THE CFMEU has lost an appeal against a compensation claim by a former Central Queensland union boss who made allegations of dirty tricks, guerrilla-style tactics and corruption in the organisation.
Brisbane-based union boss and whistleblower Stuart Vaccaneo launched his compensation bid in 2011 after he quit the organisation following a serious breakdown from what he said was workplace stress and bullying.
Mr Vaccaneo told a Q-Comp hearing in 2013 he was the subject of defamatory emails and a guerrilla campaign following his criticism of the sector at the height of the 2009 global financial crisis.
Mr Vaccaneo at the time was highly critical of BHP Billiton Mitsubishi Alliance's decision to slash 1000 jobs from its suite of mines in the Bowen Basin near Mackay and Rockhampton.
He subsequently won his battle after Q-Comp found there was overwhelming evidence Mr Vaccaneo suffered an injury and a breakdown after being subjected to union attacks, but stopped short of saying it was targeted.
He was awarded an undisclosed compensation amount, but the CFMEU appealed the decision to the Queensland Industrial Relations Commission.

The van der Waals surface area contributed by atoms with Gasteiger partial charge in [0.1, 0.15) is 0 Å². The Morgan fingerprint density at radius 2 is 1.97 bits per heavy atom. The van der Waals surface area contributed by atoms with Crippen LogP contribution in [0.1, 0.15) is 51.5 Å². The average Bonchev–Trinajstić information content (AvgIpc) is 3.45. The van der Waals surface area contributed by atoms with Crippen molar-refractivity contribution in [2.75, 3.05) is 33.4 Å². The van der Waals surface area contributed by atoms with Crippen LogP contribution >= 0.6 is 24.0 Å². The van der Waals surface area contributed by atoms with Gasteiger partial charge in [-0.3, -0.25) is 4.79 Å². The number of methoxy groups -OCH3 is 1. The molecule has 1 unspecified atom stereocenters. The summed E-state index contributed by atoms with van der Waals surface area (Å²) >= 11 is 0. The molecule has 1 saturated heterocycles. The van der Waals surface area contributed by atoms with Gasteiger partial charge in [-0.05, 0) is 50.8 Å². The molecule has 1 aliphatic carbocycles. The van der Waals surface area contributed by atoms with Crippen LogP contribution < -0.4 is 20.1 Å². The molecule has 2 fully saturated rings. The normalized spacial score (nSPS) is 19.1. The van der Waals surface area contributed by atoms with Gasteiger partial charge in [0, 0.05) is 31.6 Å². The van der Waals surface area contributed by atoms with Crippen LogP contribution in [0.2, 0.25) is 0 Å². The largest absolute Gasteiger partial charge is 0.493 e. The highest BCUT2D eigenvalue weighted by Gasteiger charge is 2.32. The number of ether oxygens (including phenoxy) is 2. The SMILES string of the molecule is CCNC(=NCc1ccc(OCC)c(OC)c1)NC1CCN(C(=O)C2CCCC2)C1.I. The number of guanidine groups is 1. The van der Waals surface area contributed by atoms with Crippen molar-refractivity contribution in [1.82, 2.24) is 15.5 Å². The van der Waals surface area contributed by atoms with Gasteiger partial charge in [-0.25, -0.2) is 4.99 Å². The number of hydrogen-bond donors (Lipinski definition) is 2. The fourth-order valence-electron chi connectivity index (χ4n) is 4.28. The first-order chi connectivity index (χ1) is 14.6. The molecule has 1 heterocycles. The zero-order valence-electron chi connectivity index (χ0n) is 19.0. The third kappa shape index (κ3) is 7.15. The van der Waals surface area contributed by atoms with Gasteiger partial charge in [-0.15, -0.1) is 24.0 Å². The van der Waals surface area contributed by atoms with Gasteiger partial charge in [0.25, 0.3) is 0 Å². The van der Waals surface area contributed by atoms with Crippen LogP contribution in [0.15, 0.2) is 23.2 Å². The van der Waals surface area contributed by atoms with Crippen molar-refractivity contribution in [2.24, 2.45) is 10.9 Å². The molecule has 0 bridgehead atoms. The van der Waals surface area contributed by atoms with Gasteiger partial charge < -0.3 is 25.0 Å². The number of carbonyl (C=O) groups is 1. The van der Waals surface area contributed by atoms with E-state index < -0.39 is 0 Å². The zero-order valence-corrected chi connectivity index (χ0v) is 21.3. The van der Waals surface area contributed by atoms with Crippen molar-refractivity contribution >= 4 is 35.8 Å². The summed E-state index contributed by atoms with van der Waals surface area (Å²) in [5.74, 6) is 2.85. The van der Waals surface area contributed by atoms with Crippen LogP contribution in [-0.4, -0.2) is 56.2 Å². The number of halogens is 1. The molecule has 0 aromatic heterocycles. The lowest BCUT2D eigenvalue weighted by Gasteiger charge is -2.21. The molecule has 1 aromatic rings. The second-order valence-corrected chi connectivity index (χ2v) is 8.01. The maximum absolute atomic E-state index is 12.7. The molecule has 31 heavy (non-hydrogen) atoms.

Last year during a hearing the commission was told Mr Vaccaneo been diagnosed with a serious psychological disorder as a result of his treatment at the hands of the union.
The commission heard that one of four stressors Mr Vaccaneo's case relied on was a series of emails sent in December 2008, including several that Mackay-based union boss Steven Smyth sent, raising concerns about a product being used in underground coal mines.
In the emails the external company and its executives were referred to as low life scabs, dogs, grubs and Judas.
The company the emails were about obtained them, thus exposing the union to defamation proceedings in court.
Mr Vaccaneo claimed the emails, especially the use of the word scab, was highly derogatory and offensive.
In order to be successful in its appeal, the union had to prove that Mr Vaccaneo's injuries were not caused at work but rather were caused externally.
It failed to do so.
Industrial Commissioner Graham Neate, in dismissing the union's appeal, said the evidence supported a finding that Mr Vaccaneo's injuries arose out of, or in the course of, his employment and that his employment was a significant contributing factor to the development of his injury.
Commissioner Neate further ordered the union pay Mr Vaccaneo's costs.
- APN NEWSDESK.